Sunday, January 10, 2010

First new pots of 2010, out this morning





I think I may have enough small Shino bowls on hand now, after another 30 or so came out of the kiln this morning. I fired yesterday, lighting up at 8:30 a.m. and shutting down six hours later. Lots of brown stoneware bowls, summer teabowl size, mostly in multi-layer Shinos and ash glazes. There's a photo of some of them at the top.
I've been doing a lot of these bowls in the past few months. They take to the glazing so well and I make them quickly, plus people seem to buy them, which is a little extra bonus. It's always good to sell pots.
Dee and I unloaded the kiln, and later our friends Jo Ann Muramoto and Lafe Coppola showed up to see the new pots. And each found a couple to take home. Jo Ann was looking for mugs, and found two. Lafe is always looking for pots of one kind or another for his new house in W. Falmouth, and he took home a small Shino cereal bowl and a teabowl. Other good things came out of the kiln, too, including a nice Shino/ash jar, seen here with Dee peering over it. And Alli Connolly, my student intern, got a very nice tall two-piece vase, which will probably be exhibited in the student show this spring at the Cape Cod Museum of Art.
A good firing. Now, on to make more pots.

17 comments:

brandon phillips said...

you fired in 6 hours? i tell folks that i fire that fast and they all say that i'm crazy. the results speak for themselves, nice shinos!

ang said...

aww lovely shino pots and great that your friends come out to buy them so quickly..wish i could fire in six!

Ron said...

Nice pots Hollis! Six hours is my kind of firing. What's the size of that kiln?

Hollis Engley said...

The standard firing for this kiln is about 6 to 7 hours. Cold to cone 10.5 or thereabouts. It's not a big kiln - 17 cu.ft. Olympic downdraft, fueled with natural gas. I rarely go over 1.5 pounds of gas pressure. I know Tracey Broome has had some problems dealing with Olympic lately, and I found early on that they were not much help in straightening out a serious firing problem I had, but I do like the kiln. If you have seen an ad in Ceramics Monthly for the Geil kiln, it's pretty much the same thing. Six burners, three to a side. Steel frame, ceramic fiber walls, brick floor. As long as I'm turning out good pots, so does the kiln.

Amy said...

wow.. that is quick! Shinos are my favorites these days, especially spotted shino with a bit of soda ash sprinkled on... Great colors!

Trish said...

Beautiful bowls.. I love the earthy colours that are produced.
Good start to 2010! :)
Trish from Alberta

mengley said...

Love that vase mom's holding -- good stuff.

Hollis Engley said...

Thanks, Trish. I guess "Earthy" is what I do. And yes, Marco, that's a nice jar your mom's got there.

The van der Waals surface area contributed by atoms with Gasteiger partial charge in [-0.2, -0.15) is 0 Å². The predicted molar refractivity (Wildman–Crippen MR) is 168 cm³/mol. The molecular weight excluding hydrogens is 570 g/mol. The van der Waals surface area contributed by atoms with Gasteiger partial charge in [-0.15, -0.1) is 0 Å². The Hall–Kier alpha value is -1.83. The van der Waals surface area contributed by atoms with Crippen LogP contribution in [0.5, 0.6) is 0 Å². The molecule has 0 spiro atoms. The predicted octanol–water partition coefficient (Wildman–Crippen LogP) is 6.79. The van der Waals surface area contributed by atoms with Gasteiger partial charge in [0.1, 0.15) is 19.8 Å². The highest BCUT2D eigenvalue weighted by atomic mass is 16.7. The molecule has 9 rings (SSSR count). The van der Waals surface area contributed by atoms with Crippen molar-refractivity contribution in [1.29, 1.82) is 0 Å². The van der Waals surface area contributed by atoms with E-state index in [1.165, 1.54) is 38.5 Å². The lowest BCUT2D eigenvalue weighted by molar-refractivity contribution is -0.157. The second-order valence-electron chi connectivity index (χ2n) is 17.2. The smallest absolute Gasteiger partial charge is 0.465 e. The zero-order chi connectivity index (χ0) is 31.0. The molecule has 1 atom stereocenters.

Elizabeth Seaver said...

A gorgeous harvest!

Winston said...

Thanks for the blog and pictures, Hollis. As a beginner potter, I am always interested to learn new things and I didn't know that you could actually throw ash on glaze to get a different effect. Here in Penang, we have tried an ash glaze made with rubber tree wood that is very unpredictable (the ash, I mean) and we get a variety of colours from pale blonde to a reddish orange. Next time I do glazing, I am certainly going to try adding ash to my glaze.

HENHOUSE POTTERY said...

Beautiful bowls! The shinos turned out just lovely.

Dirt-Kicker Pottery said...

It looks like 2010 is going to be a great year for pots at Hatchville POttery!

Hollis Engley said...

Thanks, all. Winston, I use an ash glaze, which is ash and several other components. But I also sprinkle dry ash on top of the wet Shino just after I've dipped it or poured it. If you see sprinkles of gray on top of some of the bowls, that's the dry ash melted into the glaze. And I should tell you that rubber tree ash is very difficult to find on Cape Cod.

Linda Starr said...

Beautiful bowls; what a great way to save fuel dollars firing that fast.

traceybroome@mindspring.com said...

Well, I don't even have to say it, you know I am loving these pots! Is that a new mug shape for you? I'm not sure I have seen that one before. Susan Filley has a Geil kiln like the one you mentioned and she fires it really fast too. I'm like you, hate the service from Olympic but I really like my kiln.

Hollis Engley said...

Hi, Tracey. My mug shapes change with the moon, I think. I do a bunch of different things. This is a shape I've been doing the past couple of months. It's a variation of one I was doing last summer, which was a change from ... etc. Keep firing that kiln.

jimgottuso said...

beautiful bunch of bowls there hollis